Of course it’s always easier to avoid the collective work, the lengthy debate and discussion, the development and revision of ideas through practice and finally the legwork of organizing that platformists take on. It’s also easier to develop pure schemes in the comfort of one’s apartment, rarely worrying oneself whether or not such beautiful fantasies “would inevitably disintegrate on encountering reality.” Platformists, on the other hand, accept the shared responsibilities of building anarchist movements in connection with those who suffer the assaults of capitalism.

The anarchist organization is a place to come together and reflect on work being done. It offers the opportunity to examine and refine one’s practices and explore alternatives and options given the resources and experiences at hand.

It seems to us that the important thing about platformism isn’t found in the specifics of a 1926 document but in the challenge that it puts before us to come together openly and seriously to develop anarchist strategies and practices in a way that is engaged in real class struggles against actually existing bosses, landlords and bureaucrats. Platformists have taken up the challenge of moving anarchism from its current status as social conscience or cultural critique. This is exhibited in the work being done by platformist groups in tenants’ unions, workplaces, anti-poverty actions and fighting deportations to name only a few.

These actions, based upon serious debate and an estimation of the capacities to do the work properly, have moved the discussion of organization out of the clouds of speculation and brought it to the ground of everyday practice.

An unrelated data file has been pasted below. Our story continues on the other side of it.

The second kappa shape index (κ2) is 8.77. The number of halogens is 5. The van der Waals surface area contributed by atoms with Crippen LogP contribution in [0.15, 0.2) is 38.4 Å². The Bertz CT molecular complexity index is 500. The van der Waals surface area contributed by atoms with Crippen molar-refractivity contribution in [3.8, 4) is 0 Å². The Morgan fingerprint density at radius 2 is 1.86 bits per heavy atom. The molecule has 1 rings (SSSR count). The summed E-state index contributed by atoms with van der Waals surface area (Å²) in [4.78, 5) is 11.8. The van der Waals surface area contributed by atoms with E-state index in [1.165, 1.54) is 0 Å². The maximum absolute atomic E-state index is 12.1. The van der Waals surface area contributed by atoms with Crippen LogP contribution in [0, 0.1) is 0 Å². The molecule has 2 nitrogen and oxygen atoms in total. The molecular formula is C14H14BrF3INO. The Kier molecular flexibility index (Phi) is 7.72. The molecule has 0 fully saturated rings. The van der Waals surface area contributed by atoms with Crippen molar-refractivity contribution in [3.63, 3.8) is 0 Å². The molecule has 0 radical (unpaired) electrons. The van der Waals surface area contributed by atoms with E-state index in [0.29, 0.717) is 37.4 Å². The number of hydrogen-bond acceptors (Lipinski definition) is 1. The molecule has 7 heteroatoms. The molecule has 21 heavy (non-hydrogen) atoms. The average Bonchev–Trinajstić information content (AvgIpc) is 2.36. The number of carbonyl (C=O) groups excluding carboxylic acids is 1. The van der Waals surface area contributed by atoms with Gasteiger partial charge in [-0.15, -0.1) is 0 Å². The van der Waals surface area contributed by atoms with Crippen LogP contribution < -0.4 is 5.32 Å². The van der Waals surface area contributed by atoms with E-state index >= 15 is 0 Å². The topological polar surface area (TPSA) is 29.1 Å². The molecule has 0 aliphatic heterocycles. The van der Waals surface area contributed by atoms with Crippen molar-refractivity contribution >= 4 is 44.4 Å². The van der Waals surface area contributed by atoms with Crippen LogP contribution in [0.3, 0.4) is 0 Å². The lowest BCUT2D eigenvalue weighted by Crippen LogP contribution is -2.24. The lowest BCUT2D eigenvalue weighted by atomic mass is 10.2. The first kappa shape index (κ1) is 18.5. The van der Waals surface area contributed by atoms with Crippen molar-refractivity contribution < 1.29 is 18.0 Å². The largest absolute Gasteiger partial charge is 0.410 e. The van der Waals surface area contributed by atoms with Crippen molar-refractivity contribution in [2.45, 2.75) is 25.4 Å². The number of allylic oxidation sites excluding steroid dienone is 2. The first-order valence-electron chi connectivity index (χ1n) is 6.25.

They have taken it from comfortable abstraction to practical reality based on the experiences of people living under actually existing capitalism.

Of course, the platform is simply a “tactical and theoretical orientation” and platformist organization is the bringing together of those who would develop that orientation through their practice. Thus it is always open to re-appraisal as circumstances suggest.

It’s important to keep in mind that the platform was only ever intended as a beginning, “as the first step towards rallying libertarian forces.” Far from being a fully fleshed out program of action it provides only “the outlines, the skeleton of such a programme.” Its authors recognized its many gaps, oversights and inadequate treatments.

Part of anarchism’s growth must include a commitment to developing visions and practices that can build anarchist movements rather than just “scenes” or cliques. If platformism offers a starting point for this process then it makes a welcome and necessary contribution to anarchism in North America.

Anarchist hobbyism is not much better than the hobbyism of stamp collecting or bird watching. Hobbies offer their practitioners moments of freedom, self-expression and relief from the daily grind but they don’t do much to keep the shit from piling up. Anarchism can do better than that and must do better than that. This is what platformism recognizes and it attempts to take anarchism out of esoteric hobbyism.

Anarchism must move from the realm of speculation to the terrain of possibility. In giving a serious impetus to this movement, platformist organizations offer much to anarchist efforts in North American.


Notes:

1. As well this will not be an exposition of the platform’s positions. Those accounts can be found elsewhere in this issue or in Nicolas Phebus’ fine article “As Far as Organization Goes: We are Platformists” [NEA#3]